Subject(s)
COVID-19/epidemiology , Clinical Clerkship , Clinical Competence , Education, Distance , Pandemics , Problem-Based Learning/methods , Documentation , Electronic Health Records , Feasibility Studies , Focus Groups , Humans , Medical History Taking , Medical Records , Patient Simulation , SARS-CoV-2 , Self-Assessment
20.
Compr Child Adolesc Nurs ; 44(1): 6-14, 2021 Mar.
Article in English | MEDLINE | ID: covidwho-1118889

ABSTRACT

The declaration of a global pandemic in March 2020 resulted in all higher education institutions having to quickly transform traditional didactic teaching and learning to online delivery. This involved delivering lectures and seminars virtually, and student contact time in University ceased immediately. Although many Universities had existing resources such as Blackboard® and Microsoft Teams® in place to assist with this delivery, the facilitation of clinical skills and simulation would prove to be more of a challenge. This paper explores how one University adapted and utilized innovative ways to provide students with virtual learning experiences, specifically in relation to the facilitation of clinical skills and simulation.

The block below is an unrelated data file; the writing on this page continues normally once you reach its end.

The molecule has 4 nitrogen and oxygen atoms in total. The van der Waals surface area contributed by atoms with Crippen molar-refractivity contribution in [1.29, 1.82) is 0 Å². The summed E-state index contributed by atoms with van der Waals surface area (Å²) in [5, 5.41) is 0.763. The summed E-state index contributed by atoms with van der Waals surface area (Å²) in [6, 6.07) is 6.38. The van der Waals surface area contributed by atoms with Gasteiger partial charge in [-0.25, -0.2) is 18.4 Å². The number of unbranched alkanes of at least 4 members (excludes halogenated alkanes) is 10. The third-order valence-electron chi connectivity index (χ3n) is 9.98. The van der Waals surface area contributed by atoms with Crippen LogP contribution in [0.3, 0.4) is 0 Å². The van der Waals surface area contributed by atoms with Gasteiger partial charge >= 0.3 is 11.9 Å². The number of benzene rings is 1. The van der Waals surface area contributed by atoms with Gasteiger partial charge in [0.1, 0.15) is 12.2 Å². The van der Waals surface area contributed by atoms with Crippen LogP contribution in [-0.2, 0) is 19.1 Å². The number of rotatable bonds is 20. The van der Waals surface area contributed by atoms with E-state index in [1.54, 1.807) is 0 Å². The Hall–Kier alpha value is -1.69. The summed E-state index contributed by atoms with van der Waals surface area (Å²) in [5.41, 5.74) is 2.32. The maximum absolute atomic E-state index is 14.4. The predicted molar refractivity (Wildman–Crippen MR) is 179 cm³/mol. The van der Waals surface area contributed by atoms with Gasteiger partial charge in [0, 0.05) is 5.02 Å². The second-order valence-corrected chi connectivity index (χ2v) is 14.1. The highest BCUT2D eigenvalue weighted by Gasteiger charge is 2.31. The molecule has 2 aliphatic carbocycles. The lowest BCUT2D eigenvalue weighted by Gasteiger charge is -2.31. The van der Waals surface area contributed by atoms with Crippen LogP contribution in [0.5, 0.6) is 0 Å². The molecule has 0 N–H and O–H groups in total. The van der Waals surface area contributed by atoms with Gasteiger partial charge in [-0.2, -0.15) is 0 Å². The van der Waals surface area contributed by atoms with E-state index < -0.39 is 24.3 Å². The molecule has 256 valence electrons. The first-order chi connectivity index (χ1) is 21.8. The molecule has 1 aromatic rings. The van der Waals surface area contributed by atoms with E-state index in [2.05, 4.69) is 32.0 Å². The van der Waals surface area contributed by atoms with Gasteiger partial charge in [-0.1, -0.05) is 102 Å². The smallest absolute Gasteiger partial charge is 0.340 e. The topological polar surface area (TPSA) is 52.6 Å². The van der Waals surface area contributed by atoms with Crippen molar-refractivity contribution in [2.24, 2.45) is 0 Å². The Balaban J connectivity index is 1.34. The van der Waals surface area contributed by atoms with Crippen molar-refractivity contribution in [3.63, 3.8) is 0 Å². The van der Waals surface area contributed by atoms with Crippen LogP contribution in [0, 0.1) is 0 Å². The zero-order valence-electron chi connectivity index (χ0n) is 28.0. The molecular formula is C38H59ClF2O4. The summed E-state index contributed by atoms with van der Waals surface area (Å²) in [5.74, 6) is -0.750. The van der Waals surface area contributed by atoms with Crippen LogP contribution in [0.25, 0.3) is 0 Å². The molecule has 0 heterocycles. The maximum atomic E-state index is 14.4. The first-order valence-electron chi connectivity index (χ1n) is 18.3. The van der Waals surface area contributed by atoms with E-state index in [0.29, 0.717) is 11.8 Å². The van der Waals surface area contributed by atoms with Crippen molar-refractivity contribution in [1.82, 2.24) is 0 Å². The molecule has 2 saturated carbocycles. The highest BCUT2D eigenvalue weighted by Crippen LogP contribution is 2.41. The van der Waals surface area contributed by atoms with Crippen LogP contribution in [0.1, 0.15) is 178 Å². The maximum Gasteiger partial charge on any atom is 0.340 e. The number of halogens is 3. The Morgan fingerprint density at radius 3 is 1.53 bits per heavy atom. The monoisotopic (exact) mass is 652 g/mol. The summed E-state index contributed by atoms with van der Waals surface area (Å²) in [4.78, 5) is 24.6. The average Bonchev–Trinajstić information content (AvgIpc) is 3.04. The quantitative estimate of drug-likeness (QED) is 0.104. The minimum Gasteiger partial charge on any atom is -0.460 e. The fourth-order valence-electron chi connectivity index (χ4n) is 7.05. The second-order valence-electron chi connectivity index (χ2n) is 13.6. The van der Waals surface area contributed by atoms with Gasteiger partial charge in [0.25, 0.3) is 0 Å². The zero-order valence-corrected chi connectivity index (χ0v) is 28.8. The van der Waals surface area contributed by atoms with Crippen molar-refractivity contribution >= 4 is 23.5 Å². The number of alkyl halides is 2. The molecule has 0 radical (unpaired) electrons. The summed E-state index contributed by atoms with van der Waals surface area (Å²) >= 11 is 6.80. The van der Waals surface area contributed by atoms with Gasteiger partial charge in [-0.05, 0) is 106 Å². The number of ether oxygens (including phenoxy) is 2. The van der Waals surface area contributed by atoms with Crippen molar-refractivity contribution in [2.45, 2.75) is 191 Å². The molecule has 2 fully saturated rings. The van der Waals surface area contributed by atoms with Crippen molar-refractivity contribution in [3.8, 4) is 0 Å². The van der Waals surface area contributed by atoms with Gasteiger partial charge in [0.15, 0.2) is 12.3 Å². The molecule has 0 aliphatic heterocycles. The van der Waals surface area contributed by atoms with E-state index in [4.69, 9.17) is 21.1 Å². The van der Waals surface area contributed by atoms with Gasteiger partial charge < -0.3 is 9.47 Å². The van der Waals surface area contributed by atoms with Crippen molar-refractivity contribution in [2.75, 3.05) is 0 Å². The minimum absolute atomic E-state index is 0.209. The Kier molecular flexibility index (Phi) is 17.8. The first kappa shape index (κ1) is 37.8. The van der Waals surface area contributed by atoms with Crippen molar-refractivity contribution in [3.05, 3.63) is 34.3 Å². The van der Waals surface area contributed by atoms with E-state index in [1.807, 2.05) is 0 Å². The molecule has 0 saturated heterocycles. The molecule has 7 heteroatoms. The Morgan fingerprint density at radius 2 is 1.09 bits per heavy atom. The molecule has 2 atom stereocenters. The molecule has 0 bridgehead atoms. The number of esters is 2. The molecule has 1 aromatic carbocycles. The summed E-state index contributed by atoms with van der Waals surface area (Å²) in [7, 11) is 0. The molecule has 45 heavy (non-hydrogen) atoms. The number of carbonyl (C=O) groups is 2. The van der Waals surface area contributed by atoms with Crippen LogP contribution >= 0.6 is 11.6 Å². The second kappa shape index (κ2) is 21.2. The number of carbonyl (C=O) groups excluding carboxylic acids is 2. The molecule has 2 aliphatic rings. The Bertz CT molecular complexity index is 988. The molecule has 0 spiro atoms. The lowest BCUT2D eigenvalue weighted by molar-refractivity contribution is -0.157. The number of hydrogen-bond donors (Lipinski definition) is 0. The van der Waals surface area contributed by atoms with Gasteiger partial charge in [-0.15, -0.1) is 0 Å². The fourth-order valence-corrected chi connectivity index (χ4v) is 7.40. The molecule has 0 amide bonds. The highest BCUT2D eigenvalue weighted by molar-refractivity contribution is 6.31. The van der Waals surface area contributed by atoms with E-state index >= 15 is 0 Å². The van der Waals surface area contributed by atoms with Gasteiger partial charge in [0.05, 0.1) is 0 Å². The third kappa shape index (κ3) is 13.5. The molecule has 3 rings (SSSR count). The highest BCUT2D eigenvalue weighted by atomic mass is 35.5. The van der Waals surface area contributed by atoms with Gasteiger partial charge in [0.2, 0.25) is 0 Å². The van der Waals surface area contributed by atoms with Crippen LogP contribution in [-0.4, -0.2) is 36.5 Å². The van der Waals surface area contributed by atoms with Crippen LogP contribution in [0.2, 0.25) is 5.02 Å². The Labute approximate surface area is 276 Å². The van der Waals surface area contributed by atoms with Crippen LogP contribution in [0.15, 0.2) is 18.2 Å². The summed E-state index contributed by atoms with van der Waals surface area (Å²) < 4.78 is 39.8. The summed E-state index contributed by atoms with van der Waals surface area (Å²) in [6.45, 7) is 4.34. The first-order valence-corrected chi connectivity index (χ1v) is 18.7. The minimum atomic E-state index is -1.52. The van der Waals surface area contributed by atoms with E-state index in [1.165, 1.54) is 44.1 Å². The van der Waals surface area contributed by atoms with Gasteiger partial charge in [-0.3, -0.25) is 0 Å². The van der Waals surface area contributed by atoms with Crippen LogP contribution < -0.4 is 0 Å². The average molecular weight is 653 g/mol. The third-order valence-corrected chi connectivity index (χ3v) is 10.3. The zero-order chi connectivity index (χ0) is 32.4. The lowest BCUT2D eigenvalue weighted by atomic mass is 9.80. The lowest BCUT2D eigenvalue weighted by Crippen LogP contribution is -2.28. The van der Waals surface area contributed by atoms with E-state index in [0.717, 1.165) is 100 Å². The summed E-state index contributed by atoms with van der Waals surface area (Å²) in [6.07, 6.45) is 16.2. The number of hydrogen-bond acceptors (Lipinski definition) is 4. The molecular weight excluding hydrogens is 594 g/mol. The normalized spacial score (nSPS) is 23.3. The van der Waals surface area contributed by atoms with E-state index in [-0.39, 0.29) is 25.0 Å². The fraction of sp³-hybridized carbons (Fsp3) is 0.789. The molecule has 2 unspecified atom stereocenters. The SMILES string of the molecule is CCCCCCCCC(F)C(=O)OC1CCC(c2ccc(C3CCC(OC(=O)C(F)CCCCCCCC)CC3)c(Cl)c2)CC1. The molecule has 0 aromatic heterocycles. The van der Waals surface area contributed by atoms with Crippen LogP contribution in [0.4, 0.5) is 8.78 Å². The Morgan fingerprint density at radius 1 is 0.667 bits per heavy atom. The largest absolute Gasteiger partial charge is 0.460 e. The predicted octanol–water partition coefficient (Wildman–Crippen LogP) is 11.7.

Subject(s)
COVID-19/epidemiology , Clinical Competence/standards , Education, Distance/methods , Educational Technology/methods , Patient Simulation , Students, Health Occupations/statistics & numerical data , Humans